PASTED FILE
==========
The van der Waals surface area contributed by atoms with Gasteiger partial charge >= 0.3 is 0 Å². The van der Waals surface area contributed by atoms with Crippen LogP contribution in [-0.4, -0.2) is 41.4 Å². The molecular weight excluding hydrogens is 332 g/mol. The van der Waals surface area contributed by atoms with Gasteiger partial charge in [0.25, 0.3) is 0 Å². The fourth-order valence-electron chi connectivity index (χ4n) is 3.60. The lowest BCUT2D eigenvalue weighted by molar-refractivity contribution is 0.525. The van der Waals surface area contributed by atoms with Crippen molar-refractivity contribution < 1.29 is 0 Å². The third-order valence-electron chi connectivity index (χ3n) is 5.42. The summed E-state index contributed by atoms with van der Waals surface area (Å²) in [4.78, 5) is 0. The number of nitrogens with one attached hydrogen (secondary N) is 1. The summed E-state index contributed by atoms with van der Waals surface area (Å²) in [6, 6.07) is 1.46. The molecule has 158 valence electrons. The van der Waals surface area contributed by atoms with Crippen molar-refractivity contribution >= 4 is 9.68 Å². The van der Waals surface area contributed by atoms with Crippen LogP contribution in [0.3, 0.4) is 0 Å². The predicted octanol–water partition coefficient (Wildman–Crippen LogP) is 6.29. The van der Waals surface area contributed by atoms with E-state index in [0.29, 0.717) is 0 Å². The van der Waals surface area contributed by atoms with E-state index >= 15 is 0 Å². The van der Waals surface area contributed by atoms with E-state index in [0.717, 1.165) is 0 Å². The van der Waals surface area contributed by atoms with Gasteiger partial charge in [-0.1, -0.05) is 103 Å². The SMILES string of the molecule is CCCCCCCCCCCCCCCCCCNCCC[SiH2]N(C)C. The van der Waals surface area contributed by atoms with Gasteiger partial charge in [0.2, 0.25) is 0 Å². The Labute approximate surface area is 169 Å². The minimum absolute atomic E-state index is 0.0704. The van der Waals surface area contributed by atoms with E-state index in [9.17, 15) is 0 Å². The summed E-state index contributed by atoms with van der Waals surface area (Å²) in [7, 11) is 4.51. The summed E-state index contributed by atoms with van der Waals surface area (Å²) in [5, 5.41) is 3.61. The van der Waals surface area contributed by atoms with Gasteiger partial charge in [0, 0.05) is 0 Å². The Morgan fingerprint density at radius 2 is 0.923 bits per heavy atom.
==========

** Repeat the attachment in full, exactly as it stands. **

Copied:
The van der Waals surface area contributed by atoms with Gasteiger partial charge >= 0.3 is 0 Å². The van der Waals surface area contributed by atoms with Crippen LogP contribution in [-0.4, -0.2) is 41.4 Å². The molecular weight excluding hydrogens is 332 g/mol. The van der Waals surface area contributed by atoms with Gasteiger partial charge in [0.25, 0.3) is 0 Å². The fourth-order valence-electron chi connectivity index (χ4n) is 3.60. The lowest BCUT2D eigenvalue weighted by molar-refractivity contribution is 0.525. The van der Waals surface area contributed by atoms with Crippen molar-refractivity contribution < 1.29 is 0 Å². The third-order valence-electron chi connectivity index (χ3n) is 5.42. The summed E-state index contributed by atoms with van der Waals surface area (Å²) in [4.78, 5) is 0. The number of nitrogens with one attached hydrogen (secondary N) is 1. The summed E-state index contributed by atoms with van der Waals surface area (Å²) in [6, 6.07) is 1.46. The molecule has 158 valence electrons. The van der Waals surface area contributed by atoms with Crippen molar-refractivity contribution >= 4 is 9.68 Å². The van der Waals surface area contributed by atoms with Crippen LogP contribution in [0.3, 0.4) is 0 Å². The predicted octanol–water partition coefficient (Wildman–Crippen LogP) is 6.29. The van der Waals surface area contributed by atoms with E-state index in [0.29, 0.717) is 0 Å². The van der Waals surface area contributed by atoms with E-state index >= 15 is 0 Å². The van der Waals surface area contributed by atoms with E-state index in [0.717, 1.165) is 0 Å². The van der Waals surface area contributed by atoms with Gasteiger partial charge in [-0.1, -0.05) is 103 Å². The SMILES string of the molecule is CCCCCCCCCCCCCCCCCCNCCC[SiH2]N(C)C. The van der Waals surface area contributed by atoms with Gasteiger partial charge in [0.2, 0.25) is 0 Å². The Labute approximate surface area is 169 Å². The minimum absolute atomic E-state index is 0.0704. The van der Waals surface area contributed by atoms with E-state index in [9.17, 15) is 0 Å². The summed E-state index contributed by atoms with van der Waals surface area (Å²) in [7, 11) is 4.51. The summed E-state index contributed by atoms with van der Waals surface area (Å²) in [5, 5.41) is 3.61. The van der Waals surface area contributed by atoms with Gasteiger partial charge in [0, 0.05) is 0 Å². The Morgan fingerprint density at radius 2 is 0.923 bits per heavy atom.